WASHINGTON, D.C. – U.S. Sen. Sherrod Brown (D-OH), member of the Senate Committee on Veterans Affairs, attended a hearing today entitled “Review of Veterans’ Disability Compensation: Forging a Path Forward.” A copy of Brown’s remarks, as prepared for delivery, follows.
“Claims processing is central to a veteran’s life. Without timely ratings, veterans must wait for the compensation and benefits they have earned. I understand the importance of getting a disability rating correct. Every veteran should get what he or she deserves. We can’t shortchange them.
“A long wait period is disservice to our veterans and a disgrace to our federal government. We talk about these backlogs and the challenges VA faces when addressing them. But I want to talk about the toll the delays place on our veterans and our families. I hear about delays from veterans all around Ohio.
“The case of a veteran in Cincinnati is typical. He had worked for years running his own janitorial business until he was forced to close his business after his service-connected physical injuries became too much to bear. He was exposed to extreme cold while on active duty in the 1970s. He sought treatment for this condition at the time, but did not apply for service-connected compensation until 2004. He was unable to stay on his feet because of the secondary effects of the frostbite. He was awarded 10 percent service-connected compensation in 2005 and immediately appealed the decision with the argument that the condition was not coded correctly by the VA.
“After four years – four years - of back and forth with the VA including assistance from my office, he was finally awarded 20 percent service-connected disability for each foot, resulting in a combined rating of 40 percent. He was sent a retroactive payment of $32,000 by the VA. This sounds like good news. Perhaps it is. But while waiting for the decision from the VA, he went through all the savings he had accrued from his business. His electric and water were both shut-off for multiple weeks. He went two weeks without washing his clothes. He had no air conditioning. He could not even plug in a fan during the hottest part of the summer.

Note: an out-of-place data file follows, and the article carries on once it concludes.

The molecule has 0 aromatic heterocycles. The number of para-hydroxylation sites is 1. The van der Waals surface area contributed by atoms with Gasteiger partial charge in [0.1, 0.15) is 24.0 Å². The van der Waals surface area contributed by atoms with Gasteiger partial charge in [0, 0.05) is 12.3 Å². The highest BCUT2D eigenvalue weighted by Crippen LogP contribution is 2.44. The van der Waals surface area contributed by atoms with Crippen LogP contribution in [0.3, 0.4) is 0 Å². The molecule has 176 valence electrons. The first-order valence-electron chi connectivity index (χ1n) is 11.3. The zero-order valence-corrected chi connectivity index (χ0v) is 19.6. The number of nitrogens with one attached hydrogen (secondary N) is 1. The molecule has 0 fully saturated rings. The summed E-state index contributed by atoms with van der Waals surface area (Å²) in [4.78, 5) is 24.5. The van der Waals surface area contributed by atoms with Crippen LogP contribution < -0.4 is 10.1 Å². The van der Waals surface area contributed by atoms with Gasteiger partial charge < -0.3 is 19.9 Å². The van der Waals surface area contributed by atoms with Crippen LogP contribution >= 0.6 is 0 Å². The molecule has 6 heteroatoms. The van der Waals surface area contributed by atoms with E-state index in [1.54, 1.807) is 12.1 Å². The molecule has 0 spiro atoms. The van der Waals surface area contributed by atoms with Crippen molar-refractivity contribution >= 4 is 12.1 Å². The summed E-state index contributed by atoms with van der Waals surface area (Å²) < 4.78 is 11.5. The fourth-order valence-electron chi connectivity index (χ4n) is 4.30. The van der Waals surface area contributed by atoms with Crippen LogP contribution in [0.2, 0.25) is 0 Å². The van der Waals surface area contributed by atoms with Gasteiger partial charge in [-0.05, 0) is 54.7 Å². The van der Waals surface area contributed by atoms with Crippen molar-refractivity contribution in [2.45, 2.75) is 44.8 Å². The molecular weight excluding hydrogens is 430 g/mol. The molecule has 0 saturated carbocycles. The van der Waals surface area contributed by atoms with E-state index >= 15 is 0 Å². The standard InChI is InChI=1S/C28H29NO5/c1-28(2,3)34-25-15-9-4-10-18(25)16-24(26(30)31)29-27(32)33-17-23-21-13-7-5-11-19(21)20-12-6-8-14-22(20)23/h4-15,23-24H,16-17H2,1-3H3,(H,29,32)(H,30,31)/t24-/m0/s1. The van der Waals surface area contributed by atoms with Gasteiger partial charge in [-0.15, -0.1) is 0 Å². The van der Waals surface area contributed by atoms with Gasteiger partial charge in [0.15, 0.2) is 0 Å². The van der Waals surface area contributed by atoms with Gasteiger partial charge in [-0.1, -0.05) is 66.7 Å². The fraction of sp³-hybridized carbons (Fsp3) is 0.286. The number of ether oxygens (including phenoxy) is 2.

“There are too many of these stories. Veterans are at risk of losing their savings, their jobs, and sometimes their homes while waiting for their claims and appeals to be decided. Widows are reduced to food stamps and family handouts. And the stress is damaging to a veteran’s health and well-being.
“Ohio veterans often tell me that they didn’t hesitate to serve. They did what they were asked; they just can’t understand why it has to take so long to settle their cases.
“The VA has taken important steps to improve the backlog. With the help of Congress, VA has added a large number of employees to assist in claims processing. More claims are being filed and they are becoming more and more complicated. So VA is falling further behind.
“The GAO this month reported that it takes an average of 96 days – more than three months – longer to resolve an appeal than it did in 2003. This is unacceptable. As the economy continues to struggle, we have to change the mentality at VA from erring on the side of VA to erring on the side of the veteran.
“I look forward to hearing testimony about the Disability Evaluation System (DES) Pilot Program. This is an important development for our younger veterans, but I want to hear more about what VA is doing to help those of the Vietnam Era and older who are waiting far too long.”